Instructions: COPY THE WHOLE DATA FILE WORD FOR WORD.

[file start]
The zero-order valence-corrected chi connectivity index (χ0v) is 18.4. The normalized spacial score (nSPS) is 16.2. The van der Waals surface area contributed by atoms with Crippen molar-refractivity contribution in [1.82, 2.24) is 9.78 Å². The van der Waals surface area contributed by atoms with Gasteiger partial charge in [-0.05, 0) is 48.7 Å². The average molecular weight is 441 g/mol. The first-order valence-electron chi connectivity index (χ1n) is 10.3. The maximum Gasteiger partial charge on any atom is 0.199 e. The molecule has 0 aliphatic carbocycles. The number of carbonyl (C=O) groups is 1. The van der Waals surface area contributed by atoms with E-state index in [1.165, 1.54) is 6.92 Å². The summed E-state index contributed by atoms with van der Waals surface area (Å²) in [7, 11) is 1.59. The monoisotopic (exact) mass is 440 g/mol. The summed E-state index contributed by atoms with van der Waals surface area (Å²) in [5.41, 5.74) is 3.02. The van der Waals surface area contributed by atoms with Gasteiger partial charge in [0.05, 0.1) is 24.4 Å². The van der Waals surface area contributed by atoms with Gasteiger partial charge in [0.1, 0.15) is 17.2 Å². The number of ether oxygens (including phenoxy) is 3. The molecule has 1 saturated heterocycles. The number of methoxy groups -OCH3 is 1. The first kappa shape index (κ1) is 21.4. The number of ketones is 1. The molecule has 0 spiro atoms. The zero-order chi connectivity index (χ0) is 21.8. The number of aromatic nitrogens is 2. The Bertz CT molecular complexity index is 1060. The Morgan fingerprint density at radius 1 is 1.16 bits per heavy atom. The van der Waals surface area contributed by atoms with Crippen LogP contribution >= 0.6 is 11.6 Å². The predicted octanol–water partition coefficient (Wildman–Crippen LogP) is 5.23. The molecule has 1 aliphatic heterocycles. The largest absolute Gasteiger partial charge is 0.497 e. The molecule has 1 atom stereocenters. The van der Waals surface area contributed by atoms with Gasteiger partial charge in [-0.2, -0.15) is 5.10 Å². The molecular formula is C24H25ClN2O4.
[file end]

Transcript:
The zero-order valence-corrected chi connectivity index (χ0v) is 18.4. The normalized spacial score (nSPS) is 16.2. The van der Waals surface area contributed by atoms with Crippen molar-refractivity contribution in [1.82, 2.24) is 9.78 Å². The van der Waals surface area contributed by atoms with Gasteiger partial charge in [-0.05, 0) is 48.7 Å². The average molecular weight is 441 g/mol. The first-order valence-electron chi connectivity index (χ1n) is 10.3. The maximum Gasteiger partial charge on any atom is 0.199 e. The molecule has 0 aliphatic carbocycles. The number of carbonyl (C=O) groups is 1. The van der Waals surface area contributed by atoms with E-state index in [1.165, 1.54) is 6.92 Å². The summed E-state index contributed by atoms with van der Waals surface area (Å²) in [7, 11) is 1.59. The monoisotopic (exact) mass is 440 g/mol. The summed E-state index contributed by atoms with van der Waals surface area (Å²) in [5.41, 5.74) is 3.02. The van der Waals surface area contributed by atoms with Gasteiger partial charge in [0.05, 0.1) is 24.4 Å². The van der Waals surface area contributed by atoms with Gasteiger partial charge in [0.1, 0.15) is 17.2 Å². The number of ether oxygens (including phenoxy) is 3. The molecule has 1 saturated heterocycles. The number of methoxy groups -OCH3 is 1. The first kappa shape index (κ1) is 21.4. The number of ketones is 1. The molecule has 0 spiro atoms. The zero-order chi connectivity index (χ0) is 21.8. The number of aromatic nitrogens is 2. The Bertz CT molecular complexity index is 1060. The Morgan fingerprint density at radius 1 is 1.16 bits per heavy atom. The van der Waals surface area contributed by atoms with Crippen LogP contribution >= 0.6 is 11.6 Å². The predicted octanol–water partition coefficient (Wildman–Crippen LogP) is 5.23. The molecule has 1 aliphatic heterocycles. The largest absolute Gasteiger partial charge is 0.497 e. The molecule has 1 atom stereocenters. The van der Waals surface area contributed by atoms with Gasteiger partial charge in [-0.2, -0.15) is 5.10 Å². The molecular formula is C24H25ClN2O4.